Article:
Angularly resolved elastic scattering microscopy enables the size distribution of cellular organelles to be estimated non-invasively. By comparing the angular distribution of light scattered from a cell to Mie theory models, our group is working towards obtaining quantitative estimates of mean organelle size within single cells and tracking them over time. These estimates can then be used to assess the health of the cell. We are now testing our system’s performance in measuring induced size changes in HeLa cells undergoing apoptosis, or programmed cell death. Apoptosis is induced in these cells by exposing them to a Fas ligand. Because the response of the cell occurs on the scale of a few hours, we can take multiple measurements of many cells individually before they show changes that would be visible with traditional microscopy. Additionally, we take measurements prior to exposing cells to the ligand to establish the baseline fluctuations in the organelle size estimates. Our goal is to find optical signatures that characterize the cellular progression prior to the final, most extreme stages of the apoptotic process. We would then be able to look at the behavior of multiple cells and predict when each cell will die.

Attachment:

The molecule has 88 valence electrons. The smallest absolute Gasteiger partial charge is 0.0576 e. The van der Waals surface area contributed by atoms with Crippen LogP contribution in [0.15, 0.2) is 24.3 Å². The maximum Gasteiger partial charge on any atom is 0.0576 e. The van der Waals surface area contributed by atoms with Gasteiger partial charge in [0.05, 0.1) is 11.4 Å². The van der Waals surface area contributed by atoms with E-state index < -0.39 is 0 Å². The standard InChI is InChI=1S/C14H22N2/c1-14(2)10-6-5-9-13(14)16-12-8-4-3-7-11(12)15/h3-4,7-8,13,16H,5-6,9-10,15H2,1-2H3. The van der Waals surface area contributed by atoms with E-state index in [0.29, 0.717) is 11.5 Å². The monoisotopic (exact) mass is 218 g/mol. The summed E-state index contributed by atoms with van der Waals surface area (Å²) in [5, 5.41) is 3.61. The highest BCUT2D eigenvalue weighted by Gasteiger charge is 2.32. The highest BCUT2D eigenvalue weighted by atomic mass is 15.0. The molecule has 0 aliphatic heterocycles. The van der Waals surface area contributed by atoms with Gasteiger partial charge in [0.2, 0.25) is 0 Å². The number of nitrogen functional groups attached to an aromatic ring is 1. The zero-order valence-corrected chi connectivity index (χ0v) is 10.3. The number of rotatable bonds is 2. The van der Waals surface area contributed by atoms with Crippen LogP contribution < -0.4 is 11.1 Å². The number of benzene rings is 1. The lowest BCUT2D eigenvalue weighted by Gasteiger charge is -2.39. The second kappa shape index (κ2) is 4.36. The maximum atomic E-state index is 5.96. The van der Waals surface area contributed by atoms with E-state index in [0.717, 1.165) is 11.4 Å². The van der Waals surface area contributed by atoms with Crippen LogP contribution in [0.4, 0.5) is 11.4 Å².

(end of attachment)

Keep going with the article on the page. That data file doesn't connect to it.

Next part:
Robert Draham and Andrew J. Berger, "Angular scattering of induced apoptosis in HeLa cells (Conference Presentation)," Proc. SPIE 10497, Imaging, Manipulation, and Analysis of Biomolecules, Cells, and Tissues XVI, 1049710 (Presented at SPIE BiOS: January 31, 2018; Published: 14 March 2018); https://doi.org/10.1117/12.2292585.5751470582001.
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